One Miami's vision now calls for entertainment, residential and office buildings
By Paola Iuspa and Frank Norton
Plans to build three residential towers and an entertainment center on 6 acres at the mouth of the Miami River could change the focus of an area dominated by offices and convention hotels.
Developers of Brickell Avenue's JW Marriott and Barclays Financial Center are proposing to build a mixed-use project between the Hyatt Regency Miami, 400 SE Second Ave., and Hotel Inter-Continental Miami, 100 Chopin Plaza.
Executives from MDM Development Group of South Miami last week met with Miami Mayor Manny Diaz to share their vision for three downtown parcels now used for parking and planned as part of the One Miami project.
Four parcels totaling 9 acres, land for One Miami stretches from Biscayne Bay and the Hotel Inter-Continental west to Southeast Second Avenue and the Hyatt Regency Miami and north of Biscayne Boulevard Way to south of Southeast Second Street.
A month ago, the MDM group contracted to buy 6 acres from Miami One Centre, headed by Larry DeGeorge, Ned Siegel and Morris Stoltz II. The Related Group of Florida, led by Jorge Perez, in under contract to buy One Miami's other 3 acres on the bayfront, south of the Hotel Inter-Continental.
Mr. DeGeorge said he expects to close on Related's $20 million deal this month. Mr. Perez plans to build about 900,000 square feet of residential and 100,000 square feet of office space.
MDM's plans call for one condominium, two apartment towers and a four-story entertainment venue with movie theaters, restaurant and retail, said Otto Boudet, senior adviser for economic development with the Miami mayor's office, after seeing the plans on Friday.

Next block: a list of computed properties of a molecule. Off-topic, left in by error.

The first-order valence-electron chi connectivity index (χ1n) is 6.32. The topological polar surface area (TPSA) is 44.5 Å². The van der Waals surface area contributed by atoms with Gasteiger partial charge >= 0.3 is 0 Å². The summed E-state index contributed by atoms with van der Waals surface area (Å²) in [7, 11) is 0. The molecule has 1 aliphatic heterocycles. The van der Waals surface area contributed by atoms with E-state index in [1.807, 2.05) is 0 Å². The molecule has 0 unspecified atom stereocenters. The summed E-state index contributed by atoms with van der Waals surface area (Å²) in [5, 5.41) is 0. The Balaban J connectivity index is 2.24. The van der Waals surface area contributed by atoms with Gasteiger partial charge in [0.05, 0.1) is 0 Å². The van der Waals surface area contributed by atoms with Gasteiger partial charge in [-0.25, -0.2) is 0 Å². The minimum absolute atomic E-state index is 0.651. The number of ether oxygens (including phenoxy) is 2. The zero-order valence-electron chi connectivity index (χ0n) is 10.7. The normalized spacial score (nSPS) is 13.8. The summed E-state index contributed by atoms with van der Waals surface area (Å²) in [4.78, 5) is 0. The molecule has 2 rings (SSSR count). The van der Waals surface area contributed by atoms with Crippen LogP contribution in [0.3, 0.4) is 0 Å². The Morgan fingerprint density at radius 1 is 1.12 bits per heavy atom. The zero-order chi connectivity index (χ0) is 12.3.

The proposal would bring 1,500 residential units to the downtown's central business district, he said.
"This is entirely pedestrian oriented from both the residential and retail perspectives," said Timothy Weller, MDM vice president of development. "The key to revitalizing downtown is a residential community. And by building mixed use and creating that 24-hour community we are adding strength to that project."
While still in the due diligence phase, the group plans to close on the deal early next year, said Mr. DeGeorge, who would not disclose the sale price but said his company will retain some ownership on the project, as he will with the Related Group.
That ownership percentage still has to be determined, Mr. Weller said.
"Ricardo Glas is a well-known developer and always ends up doing what he says," Mr. DeGeorge said referring to one of the principals with MDM. "We are 100% behind his project."
Mr. Boudet said the developers' plans support converting the one-way streets around the parcels into two-way traffic.
"Certainly we think two-way traffic is beneficial to a residential environment," said Mr. Weller, who said he is interviewing traffic-engineering firms and looking at urban planners to consult on the project.
"The mayor is very excited about this project," Mr. Boudet said. "The developer already met with city planners and agreed to incorporate in the design some of the staff's comments."
Mr. DeGeorge said MDM's part of the project will require a major use special permit from the city, a process that includes public hearings.
The developer expects to get the permit by the year's end, Mr. Boudet said.
MDM hired the architectural firm of Nichols Brosch Sandoval & Associates Inc. of Coral Gables, the firm that designed the JW Marriott, a 21-story luxury hotel, and the Barclays, a 30-story office building.
The firm also participated in the $600 million renovation of The Diplomat Resort & Country Club in Hollywood. The glass-covered and futuristic-looking renovation project consists of a 1,000-room hotel, 107-unit condominium, 250,000-square-foot convention center, 60,000 square feet of entertainment retail and a 3,000-space parking garage.
City of Miami Commissioner Johnny Winton, whose district includes the One Miami properties, said he was not aware of the specific uses planned for the parcels but hopes the project moves forward.
When asked if he would support the developers' plans, he said: "It would have to be a pretty lousy developer for anyone to oppose development of that site."